There are many different kinds of trowels that are used in the stucco process and each one is intended for a special purpose.
Knowing which application each trowel is suited for can make the job much easier and can make all the difference in the world.
The Different Trowel Features You Probably Weren't Aware Of:
The Different Metal Finishes Available: There are so many different metals used for trowels these days and each one serves a specific purpose or is better suited for more specific applications. Let's take a closer look at some of the different metals you might find...
Standard (Carbon) Steel
Stainless Steel Trowels: These will not typically rust. They can be used for just about anything and are a higher quality trowel that lasts longer and will not discolor finish materials. These are recommended for white finishes because they will not leave a discoloration on the white finish, which can be an issue if you are using an older, non-stainless trowel.
Blue Steel Trowels: The blue steel is typically a little thinner than a carbon steel which allows the blade to flex a little bit. These are great for smoother finishes or any type of application that will require a bit of feathering in to an existing material.
Standard (Carbon) Steel Trowels: These are the most common types of trowels out there (the material, anyways) and is strong, has little to no flex to them and are designed to last quite a while, if not exposed to weather. These will develop rust after a few months or years, which you will need to get rid of using sand paper and some oil.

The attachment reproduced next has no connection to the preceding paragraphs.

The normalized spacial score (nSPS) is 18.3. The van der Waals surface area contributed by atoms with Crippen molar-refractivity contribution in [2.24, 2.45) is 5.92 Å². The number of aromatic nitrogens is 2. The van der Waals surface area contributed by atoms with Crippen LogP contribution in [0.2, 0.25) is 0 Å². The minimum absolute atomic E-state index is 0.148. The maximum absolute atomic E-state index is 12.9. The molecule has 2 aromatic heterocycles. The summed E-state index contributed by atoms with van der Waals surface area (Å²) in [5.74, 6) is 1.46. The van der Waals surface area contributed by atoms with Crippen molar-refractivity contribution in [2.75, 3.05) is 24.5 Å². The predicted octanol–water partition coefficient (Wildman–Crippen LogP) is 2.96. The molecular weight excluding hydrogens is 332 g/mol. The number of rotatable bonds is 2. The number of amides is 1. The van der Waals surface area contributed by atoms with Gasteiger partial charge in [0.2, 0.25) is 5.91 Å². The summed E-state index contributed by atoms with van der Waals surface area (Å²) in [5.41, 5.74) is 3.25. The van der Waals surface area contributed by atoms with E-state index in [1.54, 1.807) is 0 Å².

All About The Handles: This is not that important to most people but there are long-time stucco and concrete people who have been in the trades a very long time and swear by a certain type of handle, so I thought it was at least worth mentioning...
Softer Grip Handles
Wooden Handles: Coming Soon!
Softer Grip Handles: Coming Soon!
Plastic Handles: Coming Soon!
Trowels Sizes: There are different sizes of trowels that are better for certain things, not just the length of the tool but the width as well. A basic rule is that the wider trowels are used for vertical type of applications and more narrow trowels are used for finishing (concrete, stucco, etc.). This is just a "general rule" and there are exceptions but for the most part, it is correct.
More Coming Soon!
Square Plastering Trowels (The "Swiss Army Knife" Of Trowels):
This is the typical trowel used when applying base coats and some finish coats. It is rectangular in shape and has sharp corners when it is brand new. They come in may different sizes and are wider than finishing trowels that are used for finishing concrete surfaces. You can find a lot of these online, with a much better selection than home improvement store would have.
The average width of a plastering trowel is about 4.5 inches and the lengths can vary but typically range from 11" - 16". An eleven inch trowel is more than adequate for plastering and is tough to use, especially for novices, anything larger is harder to work with and takes practice!
The Basics: The two trowels on the right are pretty standard in the plastering industry. The are a bit wider, to hold more material and come in a steel and stainless steel metal.